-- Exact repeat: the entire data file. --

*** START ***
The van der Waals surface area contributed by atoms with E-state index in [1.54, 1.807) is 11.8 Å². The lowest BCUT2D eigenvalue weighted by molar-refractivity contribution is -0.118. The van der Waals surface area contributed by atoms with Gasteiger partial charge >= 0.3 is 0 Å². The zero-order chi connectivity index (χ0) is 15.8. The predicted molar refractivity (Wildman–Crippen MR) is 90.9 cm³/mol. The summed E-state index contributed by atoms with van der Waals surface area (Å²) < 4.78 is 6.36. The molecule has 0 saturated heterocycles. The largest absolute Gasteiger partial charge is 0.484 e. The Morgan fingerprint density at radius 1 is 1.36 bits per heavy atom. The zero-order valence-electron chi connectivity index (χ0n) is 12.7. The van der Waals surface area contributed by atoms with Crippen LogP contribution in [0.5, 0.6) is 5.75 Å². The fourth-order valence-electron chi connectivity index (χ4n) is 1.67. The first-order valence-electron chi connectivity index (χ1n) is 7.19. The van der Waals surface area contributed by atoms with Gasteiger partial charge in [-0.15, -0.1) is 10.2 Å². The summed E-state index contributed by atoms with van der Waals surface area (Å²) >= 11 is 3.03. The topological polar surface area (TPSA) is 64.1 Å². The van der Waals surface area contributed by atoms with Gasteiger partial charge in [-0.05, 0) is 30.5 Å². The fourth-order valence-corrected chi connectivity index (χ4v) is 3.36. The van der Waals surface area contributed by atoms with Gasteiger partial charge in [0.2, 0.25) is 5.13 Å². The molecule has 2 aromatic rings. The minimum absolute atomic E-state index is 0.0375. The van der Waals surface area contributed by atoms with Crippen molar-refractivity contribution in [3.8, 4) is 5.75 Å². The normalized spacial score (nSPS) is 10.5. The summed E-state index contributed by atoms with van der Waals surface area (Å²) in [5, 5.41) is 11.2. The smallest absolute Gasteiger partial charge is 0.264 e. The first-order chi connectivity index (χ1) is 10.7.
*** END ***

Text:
The van der Waals surface area contributed by atoms with E-state index in [1.54, 1.807) is 11.8 Å². The lowest BCUT2D eigenvalue weighted by molar-refractivity contribution is -0.118. The van der Waals surface area contributed by atoms with Gasteiger partial charge >= 0.3 is 0 Å². The zero-order chi connectivity index (χ0) is 15.8. The predicted molar refractivity (Wildman–Crippen MR) is 90.9 cm³/mol. The summed E-state index contributed by atoms with van der Waals surface area (Å²) < 4.78 is 6.36. The molecule has 0 saturated heterocycles. The largest absolute Gasteiger partial charge is 0.484 e. The Morgan fingerprint density at radius 1 is 1.36 bits per heavy atom. The zero-order valence-electron chi connectivity index (χ0n) is 12.7. The van der Waals surface area contributed by atoms with Crippen LogP contribution in [0.5, 0.6) is 5.75 Å². The fourth-order valence-electron chi connectivity index (χ4n) is 1.67. The first-order valence-electron chi connectivity index (χ1n) is 7.19. The van der Waals surface area contributed by atoms with Gasteiger partial charge in [-0.15, -0.1) is 10.2 Å². The summed E-state index contributed by atoms with van der Waals surface area (Å²) >= 11 is 3.03. The topological polar surface area (TPSA) is 64.1 Å². The van der Waals surface area contributed by atoms with Gasteiger partial charge in [-0.05, 0) is 30.5 Å². The fourth-order valence-corrected chi connectivity index (χ4v) is 3.36. The van der Waals surface area contributed by atoms with Gasteiger partial charge in [0.2, 0.25) is 5.13 Å². The molecule has 2 aromatic rings. The minimum absolute atomic E-state index is 0.0375. The van der Waals surface area contributed by atoms with Crippen molar-refractivity contribution in [3.8, 4) is 5.75 Å². The normalized spacial score (nSPS) is 10.5. The summed E-state index contributed by atoms with van der Waals surface area (Å²) in [5, 5.41) is 11.2. The smallest absolute Gasteiger partial charge is 0.264 e. The first-order chi connectivity index (χ1) is 10.7.